Last Updated Jul 2, 2010 4:38 PM EDT
The basic idea is that private car owners will make their cars (which, after all, sit idle on average more than 90 percent of the time) available to friends, neighbors or the wider public (their choice). They're reimbursed from $5 to $8 an hour for the time someone else is behind the wheel. Social networking, GPS and cell communications will hook people up with cars.
I think it's a fantastic idea, if all the liability and safety questions are settled. That's a significantly sized "if," of course. The concept, which is greatly aided by cutting-edge cell and GPS mobile technology services, could go viral -- and nationwide -- very quickly. To make it work, I think you need a strong central authority that would field a blanket insurance policy, as well as certify participating vehicles as safe for the road.
My guess is that most people won't be comfortable, at least at first, in letting just anyone drive their cars. They'll want to approve a list the same way they screen friends for Facebook. But that option is enshrined in a personal car-sharing plan being developed in California as a collaboration between City CarShare in San Francisco and Spride, a startup launched by clean-tech entrepreneur Sunil Paul.
A more informal method of personal car sharing could involve using Facebook or Twitter among a small group of friends to lend out vehicles. That form would leave the responsibility for the car (and what happens to it) on the owner.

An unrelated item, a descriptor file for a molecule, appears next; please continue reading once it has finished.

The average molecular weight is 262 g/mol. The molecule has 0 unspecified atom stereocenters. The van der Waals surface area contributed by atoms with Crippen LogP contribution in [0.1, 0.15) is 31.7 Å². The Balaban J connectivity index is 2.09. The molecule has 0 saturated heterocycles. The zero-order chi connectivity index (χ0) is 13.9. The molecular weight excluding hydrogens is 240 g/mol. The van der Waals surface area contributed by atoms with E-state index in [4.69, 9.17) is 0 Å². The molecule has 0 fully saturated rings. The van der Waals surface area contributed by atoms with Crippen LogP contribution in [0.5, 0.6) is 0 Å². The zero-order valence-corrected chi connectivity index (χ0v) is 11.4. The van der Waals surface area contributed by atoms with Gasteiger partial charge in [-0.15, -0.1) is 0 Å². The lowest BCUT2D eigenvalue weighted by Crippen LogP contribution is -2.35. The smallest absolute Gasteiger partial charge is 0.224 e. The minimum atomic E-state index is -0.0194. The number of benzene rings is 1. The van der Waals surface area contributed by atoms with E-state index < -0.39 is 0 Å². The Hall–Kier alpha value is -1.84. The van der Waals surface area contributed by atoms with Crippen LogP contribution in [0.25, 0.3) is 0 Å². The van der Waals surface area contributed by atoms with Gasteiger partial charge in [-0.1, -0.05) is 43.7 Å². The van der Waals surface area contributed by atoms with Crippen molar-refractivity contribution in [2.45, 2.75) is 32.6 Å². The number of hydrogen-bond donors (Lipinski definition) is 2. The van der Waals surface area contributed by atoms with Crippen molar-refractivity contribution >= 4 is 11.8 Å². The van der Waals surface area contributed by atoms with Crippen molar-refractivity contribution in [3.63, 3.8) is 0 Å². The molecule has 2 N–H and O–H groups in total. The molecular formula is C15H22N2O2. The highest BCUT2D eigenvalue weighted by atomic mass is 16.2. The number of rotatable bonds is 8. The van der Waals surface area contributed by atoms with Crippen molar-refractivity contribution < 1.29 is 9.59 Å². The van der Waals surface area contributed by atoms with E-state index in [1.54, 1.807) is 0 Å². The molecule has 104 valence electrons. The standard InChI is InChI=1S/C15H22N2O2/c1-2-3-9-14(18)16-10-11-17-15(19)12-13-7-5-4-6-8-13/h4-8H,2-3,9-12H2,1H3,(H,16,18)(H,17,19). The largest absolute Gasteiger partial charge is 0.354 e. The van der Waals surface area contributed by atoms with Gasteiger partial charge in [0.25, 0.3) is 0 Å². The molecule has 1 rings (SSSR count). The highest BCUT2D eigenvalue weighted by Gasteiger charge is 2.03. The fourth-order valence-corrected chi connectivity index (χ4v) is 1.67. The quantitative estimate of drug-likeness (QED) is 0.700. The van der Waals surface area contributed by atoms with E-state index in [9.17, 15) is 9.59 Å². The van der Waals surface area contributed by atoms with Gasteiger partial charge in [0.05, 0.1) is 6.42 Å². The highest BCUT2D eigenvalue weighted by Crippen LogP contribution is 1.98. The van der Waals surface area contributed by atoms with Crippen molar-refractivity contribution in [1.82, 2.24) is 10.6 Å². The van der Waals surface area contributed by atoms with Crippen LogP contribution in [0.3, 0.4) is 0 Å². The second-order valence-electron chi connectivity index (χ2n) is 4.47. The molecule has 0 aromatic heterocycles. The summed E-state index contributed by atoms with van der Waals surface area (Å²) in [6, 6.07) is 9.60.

But larger personal car sharing programs aren't viable, in California or anywhere else, without revising state insurance laws, and the existence of the City CarShare plan is pushing legislation forward. California AB 1871, which passed the state Assembly in June and awaits final Senate action in August, ensures that people who share their cars aren't penalized with the loss of their private insurance (they're covered by commercial policies instead). And the bill also holds owners harmless if their "working" car is in an accident.
The state law could be enacted as early as January 1, 2011. California legislative sources tell me on background that inspection of participating cars is not required in the bill, but is likely to happen anyway, because City CarShare would be liable from both a legal and insurance point of view should bad things happen.
It's quite likely that the California bill will pass -- it won a 10-0 vote in a Senate committee on Wednesday. Several other companies around the country (including RelayRides in Boston and Gettaround in San Francisco) and in Europe (Whipcar in London) also plan to introduce personal car sharing, and they're closely following the progress of the California law.
Traditional car sharing -- which also uses advanced telematics to hook members up with car fleets strategically located around the city -- is also on a roll. The biggest company in the U.S., Zipcar, has been expanding rapidly. In 2007, it acquired chief rival Flexcar, and last April for $50 million it took over the largest car-sharer in Britain, Streetcar. Hertz is also rapidly expanding its car sharing opportunities, including offering electric cars.
Automakers have also been getting directly involved in car sharing. In the spring, Daimler began offering its Car2Go service in Austin, Texas. It adds an innovation allowing members to drop off their cars anywhere in the central city (GPS ensures that Car2Go can find it). The service is expected to expand in both the U.S. and Europe soon.
Car sharing has definitely arrived, now it's time for it to get personal.